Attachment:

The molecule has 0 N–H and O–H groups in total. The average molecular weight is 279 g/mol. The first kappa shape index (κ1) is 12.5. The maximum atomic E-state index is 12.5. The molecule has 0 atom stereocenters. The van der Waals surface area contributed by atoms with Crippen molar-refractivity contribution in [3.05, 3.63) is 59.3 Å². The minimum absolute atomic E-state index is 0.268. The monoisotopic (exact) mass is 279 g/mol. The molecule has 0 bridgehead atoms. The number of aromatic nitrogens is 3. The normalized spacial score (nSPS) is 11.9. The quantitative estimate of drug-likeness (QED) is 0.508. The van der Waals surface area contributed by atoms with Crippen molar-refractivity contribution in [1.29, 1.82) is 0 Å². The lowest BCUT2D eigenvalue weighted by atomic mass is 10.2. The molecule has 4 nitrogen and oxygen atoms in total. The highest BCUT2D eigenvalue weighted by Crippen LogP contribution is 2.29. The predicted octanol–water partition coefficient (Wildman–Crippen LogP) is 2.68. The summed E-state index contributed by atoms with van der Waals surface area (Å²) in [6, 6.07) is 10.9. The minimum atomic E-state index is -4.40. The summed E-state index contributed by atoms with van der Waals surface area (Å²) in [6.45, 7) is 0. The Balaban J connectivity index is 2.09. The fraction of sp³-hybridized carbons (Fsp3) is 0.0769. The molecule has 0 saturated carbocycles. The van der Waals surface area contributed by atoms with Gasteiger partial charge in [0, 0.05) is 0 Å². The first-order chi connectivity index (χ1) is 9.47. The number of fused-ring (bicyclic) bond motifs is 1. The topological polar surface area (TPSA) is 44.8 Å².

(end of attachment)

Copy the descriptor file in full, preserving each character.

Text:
The molecule has 0 N–H and O–H groups in total. The average molecular weight is 279 g/mol. The first kappa shape index (κ1) is 12.5. The maximum atomic E-state index is 12.5. The molecule has 0 atom stereocenters. The van der Waals surface area contributed by atoms with Crippen molar-refractivity contribution in [3.05, 3.63) is 59.3 Å². The minimum absolute atomic E-state index is 0.268. The monoisotopic (exact) mass is 279 g/mol. The molecule has 0 bridgehead atoms. The number of aromatic nitrogens is 3. The normalized spacial score (nSPS) is 11.9. The quantitative estimate of drug-likeness (QED) is 0.508. The van der Waals surface area contributed by atoms with Crippen molar-refractivity contribution in [1.29, 1.82) is 0 Å². The lowest BCUT2D eigenvalue weighted by atomic mass is 10.2. The molecule has 4 nitrogen and oxygen atoms in total. The highest BCUT2D eigenvalue weighted by Crippen LogP contribution is 2.29. The predicted octanol–water partition coefficient (Wildman–Crippen LogP) is 2.68. The summed E-state index contributed by atoms with van der Waals surface area (Å²) in [6, 6.07) is 10.9. The minimum atomic E-state index is -4.40. The summed E-state index contributed by atoms with van der Waals surface area (Å²) in [6.45, 7) is 0. The Balaban J connectivity index is 2.09. The fraction of sp³-hybridized carbons (Fsp3) is 0.0769. The molecule has 0 saturated carbocycles. The van der Waals surface area contributed by atoms with Gasteiger partial charge in [0, 0.05) is 0 Å². The first-order chi connectivity index (χ1) is 9.47. The number of fused-ring (bicyclic) bond motifs is 1. The topological polar surface area (TPSA) is 44.8 Å².